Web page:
Norwegian is the most leveraged of the publicly traded cruise lines, funding its faster growth with inexpensive credit export facility-type debt. With 25 ships deployed in 2017 and three more on deck for delivery through 2020, we expect rapid capacity expansion in the next five years (6% on average over 2018-22). This will limit near-term deleveraging from current levels, after including debt for financing the Prestige acquisition. The Prestige acquisition cost $3.025 billion and was financed with $670 million in equity, some cash, and debt. The company has achieved its leverage target of below 4 times, which we believe will stay around 3.5 at the end of 2018, contingent on EBITDA expansion rather than debt paydown.
Interest coverage should improve as operating income grows faster than debt over time. Norwegian’s net debt/EBITDA ratio is higher than either of its closest competitors’, but we do not believe the company will have any concerns paying its near-term debt obligations, as most of the debt is amortizing.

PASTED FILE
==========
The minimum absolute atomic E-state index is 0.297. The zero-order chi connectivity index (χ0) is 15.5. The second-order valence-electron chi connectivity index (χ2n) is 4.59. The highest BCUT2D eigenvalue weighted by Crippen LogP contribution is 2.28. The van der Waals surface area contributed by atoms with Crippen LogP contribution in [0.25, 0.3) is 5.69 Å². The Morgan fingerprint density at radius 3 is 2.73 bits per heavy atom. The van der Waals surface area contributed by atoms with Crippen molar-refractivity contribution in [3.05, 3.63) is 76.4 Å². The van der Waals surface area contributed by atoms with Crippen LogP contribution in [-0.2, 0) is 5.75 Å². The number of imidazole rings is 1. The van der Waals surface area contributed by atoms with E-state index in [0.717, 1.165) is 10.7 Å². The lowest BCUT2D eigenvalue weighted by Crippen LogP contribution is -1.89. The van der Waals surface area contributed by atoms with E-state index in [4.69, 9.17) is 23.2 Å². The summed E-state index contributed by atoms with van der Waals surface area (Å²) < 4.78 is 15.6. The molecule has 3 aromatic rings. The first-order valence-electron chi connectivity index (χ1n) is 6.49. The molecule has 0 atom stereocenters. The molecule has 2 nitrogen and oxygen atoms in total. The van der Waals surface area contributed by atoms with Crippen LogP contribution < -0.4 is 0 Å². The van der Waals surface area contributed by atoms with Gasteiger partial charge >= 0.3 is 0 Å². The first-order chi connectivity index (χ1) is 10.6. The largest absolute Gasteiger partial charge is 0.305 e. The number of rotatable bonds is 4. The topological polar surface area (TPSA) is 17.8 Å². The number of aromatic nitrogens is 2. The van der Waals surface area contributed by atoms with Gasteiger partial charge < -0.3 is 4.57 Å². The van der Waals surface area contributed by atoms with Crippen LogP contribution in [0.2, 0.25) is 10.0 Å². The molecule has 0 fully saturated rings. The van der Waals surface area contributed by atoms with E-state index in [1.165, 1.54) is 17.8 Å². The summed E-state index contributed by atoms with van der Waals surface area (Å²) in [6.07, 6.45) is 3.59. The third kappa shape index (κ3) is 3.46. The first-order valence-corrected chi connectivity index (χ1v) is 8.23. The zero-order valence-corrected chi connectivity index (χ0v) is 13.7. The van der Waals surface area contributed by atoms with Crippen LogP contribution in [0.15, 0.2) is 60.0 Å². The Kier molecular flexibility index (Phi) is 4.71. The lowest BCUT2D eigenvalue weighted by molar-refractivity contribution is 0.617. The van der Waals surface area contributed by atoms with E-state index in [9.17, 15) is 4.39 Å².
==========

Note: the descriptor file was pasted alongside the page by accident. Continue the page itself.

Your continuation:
We expect Norwegian will remain consistently free cash flow positive, allowing it to pay down debt at a measured pace. However, we do expect that management will continue to order ships for delivery approximately every 18 months (and one per year during 2022-25) at its namesake brand and will opportunistically finance new ships through either compelling pricing in the debt markets or low-cost export credit agency guaranteed loans.